As an American Jew I am proud of the fact that out of centuries of oppression and persecution my people forged a robust secular democracy in the Middle East, the only democracy in that region.
But when that democracy allows religious extremists to suppress the civil rights of any of their fellow citizens, Israel stands in peril of losing its reason for being and it's right to exist.
If one man threatens violence and physical harm, even murder against another, he must be prosecuted to the full extent of the law. It should not be different if it's two men, hundreds or even thousands of men. And if the violence and bigotry is advanced in the name of some supernatural dark being, the crime is no different and the force of law should be applied with full vigor.
While one could argue, including this writer, for days and months and years over the treatment of Palestinians and Palestinian extremists and terrorists by Israeli authorities, one must agree that Jewish terrorists and extremists must be treated with no less force and no less enforcement of law. Both groups pose threats to the security and existence of Israeli democracy. If Israel believes that negotiation with terrorists and extortionists is wrong, then why is this rule bent for ultra-Orthodox Jews?
In the interests of full disclosure, I will openly state that ultra-Orthodox Jews make my skin crawl in ways that evangelicals and extremist Muslims can not even approach. They wallow and revel in a cesspool of bigotry, violence and hatred that is obscene and abominable and a complete and utter betrayal of their fellow Jews and the memory of the Six Million.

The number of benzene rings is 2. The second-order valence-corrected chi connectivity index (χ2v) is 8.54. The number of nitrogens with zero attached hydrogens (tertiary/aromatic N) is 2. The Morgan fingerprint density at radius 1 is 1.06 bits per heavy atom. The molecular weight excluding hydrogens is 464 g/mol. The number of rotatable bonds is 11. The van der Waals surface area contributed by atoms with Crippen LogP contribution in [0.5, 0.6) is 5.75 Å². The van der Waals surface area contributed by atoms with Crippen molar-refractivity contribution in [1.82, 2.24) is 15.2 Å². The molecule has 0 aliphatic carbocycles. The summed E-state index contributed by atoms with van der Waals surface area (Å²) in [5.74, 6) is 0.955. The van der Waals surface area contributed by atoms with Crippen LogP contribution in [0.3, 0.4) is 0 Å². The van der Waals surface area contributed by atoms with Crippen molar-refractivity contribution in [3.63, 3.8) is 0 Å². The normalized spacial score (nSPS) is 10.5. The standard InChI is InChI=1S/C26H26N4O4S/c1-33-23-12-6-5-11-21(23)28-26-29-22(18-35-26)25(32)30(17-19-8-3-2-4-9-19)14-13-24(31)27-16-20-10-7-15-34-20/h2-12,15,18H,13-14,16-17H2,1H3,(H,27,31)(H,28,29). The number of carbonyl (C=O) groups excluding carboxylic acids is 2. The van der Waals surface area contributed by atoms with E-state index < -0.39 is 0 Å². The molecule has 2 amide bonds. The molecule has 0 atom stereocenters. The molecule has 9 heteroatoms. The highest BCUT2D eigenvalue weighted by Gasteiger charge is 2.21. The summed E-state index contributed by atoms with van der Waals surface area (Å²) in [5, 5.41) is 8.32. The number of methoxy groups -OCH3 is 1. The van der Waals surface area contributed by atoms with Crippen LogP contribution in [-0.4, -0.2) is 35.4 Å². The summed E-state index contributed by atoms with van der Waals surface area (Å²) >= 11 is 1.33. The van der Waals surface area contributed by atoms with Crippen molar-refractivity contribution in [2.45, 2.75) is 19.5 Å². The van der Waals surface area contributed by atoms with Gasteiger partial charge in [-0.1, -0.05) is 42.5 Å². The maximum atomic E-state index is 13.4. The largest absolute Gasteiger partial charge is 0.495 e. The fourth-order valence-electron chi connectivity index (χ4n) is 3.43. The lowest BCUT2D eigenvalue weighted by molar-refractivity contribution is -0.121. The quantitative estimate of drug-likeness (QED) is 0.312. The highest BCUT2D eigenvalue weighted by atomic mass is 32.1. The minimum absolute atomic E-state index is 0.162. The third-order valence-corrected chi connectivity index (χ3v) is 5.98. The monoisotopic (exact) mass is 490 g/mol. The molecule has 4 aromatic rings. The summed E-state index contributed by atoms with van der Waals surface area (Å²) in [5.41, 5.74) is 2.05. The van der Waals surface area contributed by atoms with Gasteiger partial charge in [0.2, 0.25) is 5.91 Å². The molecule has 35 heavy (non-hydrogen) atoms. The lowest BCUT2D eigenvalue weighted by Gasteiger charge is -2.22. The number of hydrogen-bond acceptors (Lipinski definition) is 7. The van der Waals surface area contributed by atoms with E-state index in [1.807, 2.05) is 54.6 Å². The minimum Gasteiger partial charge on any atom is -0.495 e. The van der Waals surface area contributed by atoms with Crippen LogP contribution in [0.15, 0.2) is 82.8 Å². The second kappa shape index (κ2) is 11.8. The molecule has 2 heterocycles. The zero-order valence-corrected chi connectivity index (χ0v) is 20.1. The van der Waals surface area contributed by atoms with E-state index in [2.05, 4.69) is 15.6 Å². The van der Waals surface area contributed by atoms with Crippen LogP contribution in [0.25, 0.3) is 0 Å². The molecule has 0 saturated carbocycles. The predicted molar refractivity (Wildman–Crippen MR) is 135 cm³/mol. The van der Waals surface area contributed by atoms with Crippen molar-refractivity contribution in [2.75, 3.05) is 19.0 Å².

Did millions of Jewish men, women and children and tens of thousands of homosexuals suffer horrible fates under the Nazis so that Jews in the year 2006 would have the freedom to pollute the streets of Jerusalem with vile behavior that is all too reminiscent of Kristallnacht, pogroms, the persecution of innocents and a Nazi-esque assault against human rights and a free society?
If the riots and threats of the past week had been perpetrated by brown-shirted, swastika wearing neo-Nazis would the Israeli government's response been as conciliatory and as flexible? And yet in terms of the language and actions of the ultra-Orthodox, how was it different from the Nazis--other than the costumes?
While the public relations challenge of prosecuting thousands of religious extremists is surely monumental, the cost of not doing so is, in my view, potentially fatal to the nation.
And after canceling the Pride parade in response to illegal threats from the ultra-Orthodox only to allow them to stage an appalling, insulting and disgusting counter "Beast Parade" along the same route that was to see Pride is an abomination and unforgivable insult to all free and decent men and women everywhere.